Opinion: I Am Sick And Tired Of Dealing With Cyclists In Montreal
Just because you don't need a license, doesn't mean it's a free for all.
I'd like to preface this by saying I'm writing this from the perspective of a pedestrian.
TL;DR Montreal cyclists have rules and regulations to follow just like motorists do. Here's a refresher on those rules and the subsequent fines for breaking them.
So - before you all collectively jump at my throat and start ranting to me about how Montreal drivers are the worse, let me slow down for a second and tell you that I don't even own a car - and I totally agree - Montreal drivers are the worse. But let's save that for a separate rant.
It's come to my attention that some Montreal cyclists are not aware that the sidewalk is reserved for pedestrians, not bikes.
Over the past month, I've almost been run over several times by individuals biking on the sidewalks around my neighborhood.
Most of these people didn't strike me as serious year-round and all-weather cyclists, more like, casual "I bike to work when it's nice out" cyclists.
Just like motorists have rules to follow, the City of Montreal has rules and regulations that cyclists are expected to abide by as well. You know, for that public safety thing.
At the very top of The Société de l'Assurance automobile du Québec (SAAQ) website in bold typeface it reads: Cyclists must "obey signs and signals and traffic lights" and that "riding on sidewalks" is "prohibited."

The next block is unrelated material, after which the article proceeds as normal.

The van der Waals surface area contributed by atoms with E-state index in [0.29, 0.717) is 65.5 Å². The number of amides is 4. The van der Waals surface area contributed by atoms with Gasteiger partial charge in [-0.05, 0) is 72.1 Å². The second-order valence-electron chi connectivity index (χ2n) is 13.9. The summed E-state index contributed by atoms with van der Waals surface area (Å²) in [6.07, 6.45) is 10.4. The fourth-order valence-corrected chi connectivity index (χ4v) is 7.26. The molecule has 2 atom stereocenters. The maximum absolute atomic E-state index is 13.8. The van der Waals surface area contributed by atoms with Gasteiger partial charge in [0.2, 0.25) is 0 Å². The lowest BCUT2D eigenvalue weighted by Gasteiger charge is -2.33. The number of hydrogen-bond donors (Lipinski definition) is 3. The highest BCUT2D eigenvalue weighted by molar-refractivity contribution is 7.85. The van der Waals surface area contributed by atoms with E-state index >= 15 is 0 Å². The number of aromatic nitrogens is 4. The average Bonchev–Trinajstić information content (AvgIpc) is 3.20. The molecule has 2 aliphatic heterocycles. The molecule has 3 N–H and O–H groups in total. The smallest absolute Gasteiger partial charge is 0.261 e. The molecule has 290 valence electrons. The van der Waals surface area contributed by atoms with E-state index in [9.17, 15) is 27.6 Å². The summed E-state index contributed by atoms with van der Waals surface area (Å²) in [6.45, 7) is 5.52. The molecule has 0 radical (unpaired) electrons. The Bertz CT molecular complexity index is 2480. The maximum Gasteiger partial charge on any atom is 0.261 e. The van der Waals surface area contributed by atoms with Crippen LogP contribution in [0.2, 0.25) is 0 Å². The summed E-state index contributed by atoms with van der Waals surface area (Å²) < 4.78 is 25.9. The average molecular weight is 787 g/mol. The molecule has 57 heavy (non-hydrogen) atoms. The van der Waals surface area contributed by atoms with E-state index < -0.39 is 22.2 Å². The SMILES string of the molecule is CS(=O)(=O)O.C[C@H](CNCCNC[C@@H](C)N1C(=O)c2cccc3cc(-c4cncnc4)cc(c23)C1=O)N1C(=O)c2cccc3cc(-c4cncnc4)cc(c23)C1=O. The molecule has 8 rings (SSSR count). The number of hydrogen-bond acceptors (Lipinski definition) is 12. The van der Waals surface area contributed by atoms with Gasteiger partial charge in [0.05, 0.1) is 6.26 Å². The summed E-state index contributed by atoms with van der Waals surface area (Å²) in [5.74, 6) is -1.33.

There you have it, Montreal. You can't bike on the sidewalks.
I'm not sure if people aren't bothering to read up on the rules before buying a bike or moving into the city, but it's very clear to the SAAQ.
That said, you can be fined 80$-$100 for any of the following offenses:
- Failing to stop at a red light
- Turning right at a red light
- Failing to yield the right of way at an intersection
- Riding with earphones that cover both ears
- Riding while holding an electronic device AKA no texting
- Failing to signal one's intention
Unlike motorists, cyclists are not expected to take a course and pass a test at the SAAQ to get a license to operate a bike.
Just because you don't need a license, doesn't mean its a free for all.
I admit the responsibility is also on the city and government to ensure that the rules and regulations are made easily accessible and clear to the public. I think they could be doing a better job at that.
Until they do, here are all the SAAQ laws for cyclists in Quebec.